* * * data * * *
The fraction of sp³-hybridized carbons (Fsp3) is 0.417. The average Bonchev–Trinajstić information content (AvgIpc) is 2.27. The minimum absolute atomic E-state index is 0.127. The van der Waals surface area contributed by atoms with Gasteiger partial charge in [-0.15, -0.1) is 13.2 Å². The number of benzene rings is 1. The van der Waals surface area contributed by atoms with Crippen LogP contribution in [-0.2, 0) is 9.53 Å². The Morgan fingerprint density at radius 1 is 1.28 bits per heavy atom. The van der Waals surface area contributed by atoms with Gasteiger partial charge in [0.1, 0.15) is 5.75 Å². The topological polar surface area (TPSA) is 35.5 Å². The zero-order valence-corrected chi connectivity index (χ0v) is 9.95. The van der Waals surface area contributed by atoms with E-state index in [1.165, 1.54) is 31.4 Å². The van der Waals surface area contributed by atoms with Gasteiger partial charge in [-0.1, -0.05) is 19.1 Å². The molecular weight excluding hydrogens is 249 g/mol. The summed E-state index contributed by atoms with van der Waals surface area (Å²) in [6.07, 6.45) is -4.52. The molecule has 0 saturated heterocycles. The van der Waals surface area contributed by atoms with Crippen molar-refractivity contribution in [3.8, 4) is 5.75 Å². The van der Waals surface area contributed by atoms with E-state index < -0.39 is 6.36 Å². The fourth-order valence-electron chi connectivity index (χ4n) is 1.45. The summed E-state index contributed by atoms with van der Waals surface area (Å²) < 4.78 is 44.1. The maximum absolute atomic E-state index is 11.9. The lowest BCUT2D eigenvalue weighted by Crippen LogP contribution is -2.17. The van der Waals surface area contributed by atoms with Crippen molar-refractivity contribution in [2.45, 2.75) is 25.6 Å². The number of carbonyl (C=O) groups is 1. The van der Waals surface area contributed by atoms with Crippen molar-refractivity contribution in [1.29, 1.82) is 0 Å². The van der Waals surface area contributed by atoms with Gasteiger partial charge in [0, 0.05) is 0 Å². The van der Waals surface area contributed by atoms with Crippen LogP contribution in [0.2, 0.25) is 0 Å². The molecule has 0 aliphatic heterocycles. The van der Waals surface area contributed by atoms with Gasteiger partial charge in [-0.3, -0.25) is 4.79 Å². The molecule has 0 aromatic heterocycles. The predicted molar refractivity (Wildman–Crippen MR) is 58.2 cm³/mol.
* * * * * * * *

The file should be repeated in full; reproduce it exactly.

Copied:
The fraction of sp³-hybridized carbons (Fsp3) is 0.417. The average Bonchev–Trinajstić information content (AvgIpc) is 2.27. The minimum absolute atomic E-state index is 0.127. The van der Waals surface area contributed by atoms with Gasteiger partial charge in [-0.15, -0.1) is 13.2 Å². The number of benzene rings is 1. The van der Waals surface area contributed by atoms with Crippen LogP contribution in [-0.2, 0) is 9.53 Å². The Morgan fingerprint density at radius 1 is 1.28 bits per heavy atom. The van der Waals surface area contributed by atoms with Gasteiger partial charge in [0.1, 0.15) is 5.75 Å². The topological polar surface area (TPSA) is 35.5 Å². The zero-order valence-corrected chi connectivity index (χ0v) is 9.95. The van der Waals surface area contributed by atoms with E-state index in [1.165, 1.54) is 31.4 Å². The van der Waals surface area contributed by atoms with Gasteiger partial charge in [-0.1, -0.05) is 19.1 Å². The molecular weight excluding hydrogens is 249 g/mol. The summed E-state index contributed by atoms with van der Waals surface area (Å²) in [6.07, 6.45) is -4.52. The molecule has 0 saturated heterocycles. The van der Waals surface area contributed by atoms with Crippen molar-refractivity contribution in [3.8, 4) is 5.75 Å². The van der Waals surface area contributed by atoms with E-state index < -0.39 is 6.36 Å². The fourth-order valence-electron chi connectivity index (χ4n) is 1.45. The summed E-state index contributed by atoms with van der Waals surface area (Å²) < 4.78 is 44.1. The maximum absolute atomic E-state index is 11.9. The lowest BCUT2D eigenvalue weighted by Crippen LogP contribution is -2.17. The van der Waals surface area contributed by atoms with Crippen molar-refractivity contribution in [2.45, 2.75) is 25.6 Å². The number of carbonyl (C=O) groups is 1. The van der Waals surface area contributed by atoms with Crippen molar-refractivity contribution in [1.29, 1.82) is 0 Å². The van der Waals surface area contributed by atoms with Gasteiger partial charge in [0, 0.05) is 0 Å². The van der Waals surface area contributed by atoms with Crippen LogP contribution in [0.2, 0.25) is 0 Å². The molecule has 0 aliphatic heterocycles. The van der Waals surface area contributed by atoms with Gasteiger partial charge in [-0.3, -0.25) is 4.79 Å². The molecule has 0 aromatic heterocycles. The predicted molar refractivity (Wildman–Crippen MR) is 58.2 cm³/mol.